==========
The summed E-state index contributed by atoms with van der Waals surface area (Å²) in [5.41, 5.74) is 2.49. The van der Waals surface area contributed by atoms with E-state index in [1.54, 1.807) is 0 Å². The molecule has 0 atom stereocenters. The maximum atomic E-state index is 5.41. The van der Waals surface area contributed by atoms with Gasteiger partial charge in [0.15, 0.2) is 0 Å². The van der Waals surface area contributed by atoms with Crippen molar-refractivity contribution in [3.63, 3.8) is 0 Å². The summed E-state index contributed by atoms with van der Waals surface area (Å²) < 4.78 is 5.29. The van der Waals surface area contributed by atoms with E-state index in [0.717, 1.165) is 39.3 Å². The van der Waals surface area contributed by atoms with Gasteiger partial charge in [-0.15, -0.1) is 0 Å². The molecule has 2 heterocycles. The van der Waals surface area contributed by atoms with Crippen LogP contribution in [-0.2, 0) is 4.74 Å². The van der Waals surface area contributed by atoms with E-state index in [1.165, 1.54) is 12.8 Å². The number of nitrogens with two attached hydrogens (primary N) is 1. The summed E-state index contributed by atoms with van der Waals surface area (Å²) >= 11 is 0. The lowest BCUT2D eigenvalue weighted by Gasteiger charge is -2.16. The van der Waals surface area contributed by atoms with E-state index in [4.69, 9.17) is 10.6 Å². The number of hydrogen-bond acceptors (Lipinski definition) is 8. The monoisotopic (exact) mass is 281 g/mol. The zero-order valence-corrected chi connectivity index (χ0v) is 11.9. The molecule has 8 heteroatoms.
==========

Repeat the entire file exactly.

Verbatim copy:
The summed E-state index contributed by atoms with van der Waals surface area (Å²) in [5.41, 5.74) is 2.49. The van der Waals surface area contributed by atoms with E-state index in [1.54, 1.807) is 0 Å². The molecule has 0 atom stereocenters. The maximum atomic E-state index is 5.41. The van der Waals surface area contributed by atoms with Gasteiger partial charge in [0.15, 0.2) is 0 Å². The van der Waals surface area contributed by atoms with Crippen molar-refractivity contribution in [3.63, 3.8) is 0 Å². The summed E-state index contributed by atoms with van der Waals surface area (Å²) < 4.78 is 5.29. The van der Waals surface area contributed by atoms with E-state index in [0.717, 1.165) is 39.3 Å². The van der Waals surface area contributed by atoms with Gasteiger partial charge in [-0.15, -0.1) is 0 Å². The molecule has 2 heterocycles. The van der Waals surface area contributed by atoms with Crippen LogP contribution in [-0.2, 0) is 4.74 Å². The van der Waals surface area contributed by atoms with E-state index in [1.165, 1.54) is 12.8 Å². The number of nitrogens with two attached hydrogens (primary N) is 1. The summed E-state index contributed by atoms with van der Waals surface area (Å²) >= 11 is 0. The lowest BCUT2D eigenvalue weighted by Gasteiger charge is -2.16. The van der Waals surface area contributed by atoms with E-state index in [4.69, 9.17) is 10.6 Å². The number of hydrogen-bond acceptors (Lipinski definition) is 8. The monoisotopic (exact) mass is 281 g/mol. The zero-order valence-corrected chi connectivity index (χ0v) is 11.9. The molecule has 8 heteroatoms.